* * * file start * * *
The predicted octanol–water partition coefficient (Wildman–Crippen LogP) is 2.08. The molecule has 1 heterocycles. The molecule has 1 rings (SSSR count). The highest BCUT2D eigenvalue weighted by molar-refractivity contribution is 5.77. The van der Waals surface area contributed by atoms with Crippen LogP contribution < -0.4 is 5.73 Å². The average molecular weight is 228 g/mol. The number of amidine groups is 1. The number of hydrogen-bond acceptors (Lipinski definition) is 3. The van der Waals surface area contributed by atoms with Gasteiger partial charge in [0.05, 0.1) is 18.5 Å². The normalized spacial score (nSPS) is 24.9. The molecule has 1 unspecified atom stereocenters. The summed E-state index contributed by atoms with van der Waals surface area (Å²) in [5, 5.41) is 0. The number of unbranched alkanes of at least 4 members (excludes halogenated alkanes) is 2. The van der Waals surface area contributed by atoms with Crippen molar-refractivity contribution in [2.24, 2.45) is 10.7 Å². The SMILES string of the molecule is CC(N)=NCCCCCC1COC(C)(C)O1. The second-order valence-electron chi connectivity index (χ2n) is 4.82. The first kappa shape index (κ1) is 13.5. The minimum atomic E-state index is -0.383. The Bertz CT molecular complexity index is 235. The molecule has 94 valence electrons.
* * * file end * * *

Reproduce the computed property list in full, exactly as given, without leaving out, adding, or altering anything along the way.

The predicted octanol–water partition coefficient (Wildman–Crippen LogP) is 2.08. The molecule has 1 heterocycles. The molecule has 1 rings (SSSR count). The highest BCUT2D eigenvalue weighted by molar-refractivity contribution is 5.77. The van der Waals surface area contributed by atoms with Crippen LogP contribution < -0.4 is 5.73 Å². The average molecular weight is 228 g/mol. The number of amidine groups is 1. The number of hydrogen-bond acceptors (Lipinski definition) is 3. The van der Waals surface area contributed by atoms with Gasteiger partial charge in [0.05, 0.1) is 18.5 Å². The normalized spacial score (nSPS) is 24.9. The molecule has 1 unspecified atom stereocenters. The summed E-state index contributed by atoms with van der Waals surface area (Å²) in [5, 5.41) is 0. The number of unbranched alkanes of at least 4 members (excludes halogenated alkanes) is 2. The van der Waals surface area contributed by atoms with Crippen molar-refractivity contribution in [2.24, 2.45) is 10.7 Å². The SMILES string of the molecule is CC(N)=NCCCCCC1COC(C)(C)O1. The second-order valence-electron chi connectivity index (χ2n) is 4.82. The first kappa shape index (κ1) is 13.5. The minimum atomic E-state index is -0.383. The Bertz CT molecular complexity index is 235. The molecule has 94 valence electrons.